Djenne, Mali

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Photograph: Claudiovidri/Shutterstock

You are not fooled by your eyes. Djenne may look like a scene from a movie, but it is an ancient clay city on the banks the Bani River and the Niger River. Djenne, which was first settled around 2000 BC has had a turbulent history. Tourists are also few, but the lack of them makes for a peaceful visit. Djenne can be reached by car in eight hours from Bamako. However, most tourists arrive from Mopti to the north.

Highlights of history: Although it is not the oldest building in Djenne – how often can you see the largest mud brick building in the entire world? Djenne’s Great Mosque, as it is today, was built in 1907 but there have been mosques on the site since the 13th Century.

Quito, Ecuador

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Photograph: Jess Kraft/Shutterstock

Ecuador’s capital, widely believed to be the oldest continuously inhabited town in South America was the first (alongside Krakow) city to receive UNESCO World Heritage Status on the original 1978 list. Quito’s historic center is so well preserved that it is enough to tell you just how old the city really is. A trip to Quito is like a journey back to the Spanish conquests in the mid-16th century. Quito is the oldest city in South America. There are other older archaeological sites, but none of them can compare to Quito.

Highlights of history: The historic centre is the place to go, right? Quito, the nerve centre of churches and monastery in Quito, was founded on the ruins an Inca-built city from the 16th century.

Varanasi, India

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Photograph: Shutterstock

It’s a pretty big city, huh? Varanasi has been the spiritual capital of India for more than 3,000 years. Both believers and cynics alike have explored it for centuries. Varanasi may be older than that (it’s said to have been founded by Shiva), yet it is still a beautiful city full of temples.

Highlights of history: Varanasi has many temples but the oldest is the Shri Tilbhandeshwar Mahdev Mandir. It’s not that old, but considering the age of the city (it was built in the 18th Century), it’s still a beautiful structure.

Byblos, Lebanon

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Photograph: Shutterstock

Byblos is a great day trip from Beirut. But those who only visit the city for a few hours are missing out. The Old Souq and Citadel, which were first occupied in 8800 BC, are a hive of energy. Byblos has been the home of many civilisations. Each left a mark in their own way. Since the Neolithic era, people have lived in Byblos.

Highlights of History: Take a look at the markets. Think about the different cultures that have traded here over the years.

Plovdiv (Bulgaria)

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Photograph: Shutterstock

Plovdiv, considered by many to be Europe’s oldest continuously inhabited town, continues to grow and evolve. Plovdiv, Bulgaria’s second largest city, has been inhabited for over 8,000 years. However, the city’s thriving restaurant and café scene demonstrates its thirst for adventure. History buffs can still find plenty to do, including amphitheatres, old towns, and more.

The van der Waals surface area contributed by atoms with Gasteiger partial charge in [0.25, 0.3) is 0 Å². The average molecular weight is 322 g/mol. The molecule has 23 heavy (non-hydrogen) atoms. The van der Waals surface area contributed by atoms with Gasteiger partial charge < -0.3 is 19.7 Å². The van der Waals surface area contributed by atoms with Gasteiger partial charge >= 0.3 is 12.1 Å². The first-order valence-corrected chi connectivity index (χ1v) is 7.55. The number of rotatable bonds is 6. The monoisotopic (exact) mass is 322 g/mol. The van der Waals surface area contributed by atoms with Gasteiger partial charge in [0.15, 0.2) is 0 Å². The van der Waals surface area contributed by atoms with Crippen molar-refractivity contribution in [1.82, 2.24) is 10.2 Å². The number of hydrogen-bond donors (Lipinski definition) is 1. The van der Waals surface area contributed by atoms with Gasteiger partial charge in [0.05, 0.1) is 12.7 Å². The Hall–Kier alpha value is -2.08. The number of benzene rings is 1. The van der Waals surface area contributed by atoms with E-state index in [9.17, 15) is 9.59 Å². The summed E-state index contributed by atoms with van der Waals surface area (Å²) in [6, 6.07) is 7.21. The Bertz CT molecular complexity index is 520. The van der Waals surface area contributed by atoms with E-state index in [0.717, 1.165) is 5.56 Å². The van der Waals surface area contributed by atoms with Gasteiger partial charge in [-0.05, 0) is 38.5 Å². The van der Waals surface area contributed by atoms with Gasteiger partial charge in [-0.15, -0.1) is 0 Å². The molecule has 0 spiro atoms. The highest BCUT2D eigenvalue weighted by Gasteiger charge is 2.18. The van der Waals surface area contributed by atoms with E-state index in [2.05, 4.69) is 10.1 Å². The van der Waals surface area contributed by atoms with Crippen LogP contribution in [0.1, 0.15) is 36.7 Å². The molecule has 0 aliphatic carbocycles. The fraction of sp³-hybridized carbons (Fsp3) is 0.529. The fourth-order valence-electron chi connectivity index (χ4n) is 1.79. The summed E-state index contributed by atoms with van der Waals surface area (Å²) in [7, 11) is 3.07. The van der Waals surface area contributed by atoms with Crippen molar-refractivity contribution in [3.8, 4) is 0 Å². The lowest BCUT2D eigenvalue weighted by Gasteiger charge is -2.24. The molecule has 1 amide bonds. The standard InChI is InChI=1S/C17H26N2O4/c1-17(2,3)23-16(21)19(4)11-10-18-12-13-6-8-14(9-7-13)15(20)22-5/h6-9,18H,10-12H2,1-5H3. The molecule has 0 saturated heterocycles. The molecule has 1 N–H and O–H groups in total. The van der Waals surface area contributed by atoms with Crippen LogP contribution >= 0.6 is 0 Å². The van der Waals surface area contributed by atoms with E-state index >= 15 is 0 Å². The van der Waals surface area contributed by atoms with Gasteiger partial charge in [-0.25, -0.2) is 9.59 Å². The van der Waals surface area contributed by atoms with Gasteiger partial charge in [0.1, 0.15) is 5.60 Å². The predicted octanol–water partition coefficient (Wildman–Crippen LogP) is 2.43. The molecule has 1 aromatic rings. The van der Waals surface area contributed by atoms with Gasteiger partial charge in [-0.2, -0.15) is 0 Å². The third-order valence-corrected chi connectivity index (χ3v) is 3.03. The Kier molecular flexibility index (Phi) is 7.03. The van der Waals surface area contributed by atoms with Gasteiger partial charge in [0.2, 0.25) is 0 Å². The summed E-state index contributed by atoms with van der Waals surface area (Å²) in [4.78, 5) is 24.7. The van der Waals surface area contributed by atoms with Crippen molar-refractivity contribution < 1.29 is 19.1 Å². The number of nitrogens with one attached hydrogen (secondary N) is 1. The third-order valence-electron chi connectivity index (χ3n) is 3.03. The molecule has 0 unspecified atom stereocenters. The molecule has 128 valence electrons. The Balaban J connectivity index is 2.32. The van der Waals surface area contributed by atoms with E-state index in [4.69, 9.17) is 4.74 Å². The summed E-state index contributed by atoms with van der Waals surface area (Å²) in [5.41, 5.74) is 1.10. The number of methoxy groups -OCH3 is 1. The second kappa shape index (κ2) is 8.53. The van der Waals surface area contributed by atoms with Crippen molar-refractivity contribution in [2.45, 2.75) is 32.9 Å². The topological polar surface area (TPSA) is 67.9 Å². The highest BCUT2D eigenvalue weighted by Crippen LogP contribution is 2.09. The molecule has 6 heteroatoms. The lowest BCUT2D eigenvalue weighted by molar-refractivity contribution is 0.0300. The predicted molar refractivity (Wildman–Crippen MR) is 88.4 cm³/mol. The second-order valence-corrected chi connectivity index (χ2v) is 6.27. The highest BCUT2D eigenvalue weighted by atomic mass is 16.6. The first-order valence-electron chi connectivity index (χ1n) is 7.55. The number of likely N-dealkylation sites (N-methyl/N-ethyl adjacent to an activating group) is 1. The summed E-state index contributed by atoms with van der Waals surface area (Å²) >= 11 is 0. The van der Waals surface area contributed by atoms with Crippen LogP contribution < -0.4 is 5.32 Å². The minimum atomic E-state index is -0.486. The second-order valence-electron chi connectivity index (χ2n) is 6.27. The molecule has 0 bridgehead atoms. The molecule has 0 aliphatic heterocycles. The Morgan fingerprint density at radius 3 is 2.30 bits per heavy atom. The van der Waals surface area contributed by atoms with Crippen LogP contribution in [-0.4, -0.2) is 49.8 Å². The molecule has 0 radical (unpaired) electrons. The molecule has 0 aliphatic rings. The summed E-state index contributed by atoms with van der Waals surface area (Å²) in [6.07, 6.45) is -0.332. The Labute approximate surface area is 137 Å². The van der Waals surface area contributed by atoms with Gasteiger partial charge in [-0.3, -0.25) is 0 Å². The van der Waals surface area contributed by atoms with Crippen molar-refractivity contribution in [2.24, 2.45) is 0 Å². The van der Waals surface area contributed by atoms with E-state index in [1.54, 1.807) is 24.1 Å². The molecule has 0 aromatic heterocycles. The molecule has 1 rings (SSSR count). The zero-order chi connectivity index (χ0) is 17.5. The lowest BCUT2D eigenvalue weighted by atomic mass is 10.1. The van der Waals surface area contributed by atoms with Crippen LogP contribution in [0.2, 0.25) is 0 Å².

Highlights of history: Nebet Tepe should be visited. The hill surrounding the city is where human settlement began in this area, with ruins dating as far back as 4000 BC.

Hanoi, Vietnam

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Photograph: Shutterstock

Hanoi’s history is filled with many interesting events. An Duong Vuong, the ruler of the Au Lac Kingdom (if you’re wondering), founded the Vietnamese capital in 257 BC. However, humans have lived here since Paleolithic time. Hanoi is known for its bustling streets, cultural attractions, and delicious food. History plays a big role in exploring this fascinating city.

Highlights of history: One Pillar Pagoda, dating back to 1049, is one the most iconic landmarks in a nation full of them.

Sydney, Australia

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Photograph: Sarawut Konganantdech/Shutterstock

It may seem strange that a city founded in 1788 is included on this list. This continent has been inhabited for at least 65,000-years. But the world can be a strange and strange place. Sydney was established as the first modern city in Australia after a ship of soldiers and prisoners led by Arthur Phillip made a harrowing journey from the opposite side of the globe. Australia Day is celebrated on January 26th, the city’s founding day. This further highlights the significance of Harbour City to Australia’s past.

Highlights of history: Don’t miss the Old Government House. This is the oldest building in Australia, built at the start of the 19th Century.

Athens, Greece

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Photograph: Shutterstock

Athens is the most important city in history. It’s where Western Civilisation began. The Greek capital, which has been continuously inhabited for more than 3,000 years, has always been at the forefront of innovation, bringing us everything from Western philosophy to democracy. Athens may be a city that is focused on the present, but it has thousands of years worth of history to inform its every corner.

History Highlight: Athens’ historical highlights are well documented, and a visit to the capital will take you on a rollercoaster through the world’s most renowned historical attractions. Why not visit Psarras Tavern which is thought to be the oldest in the city.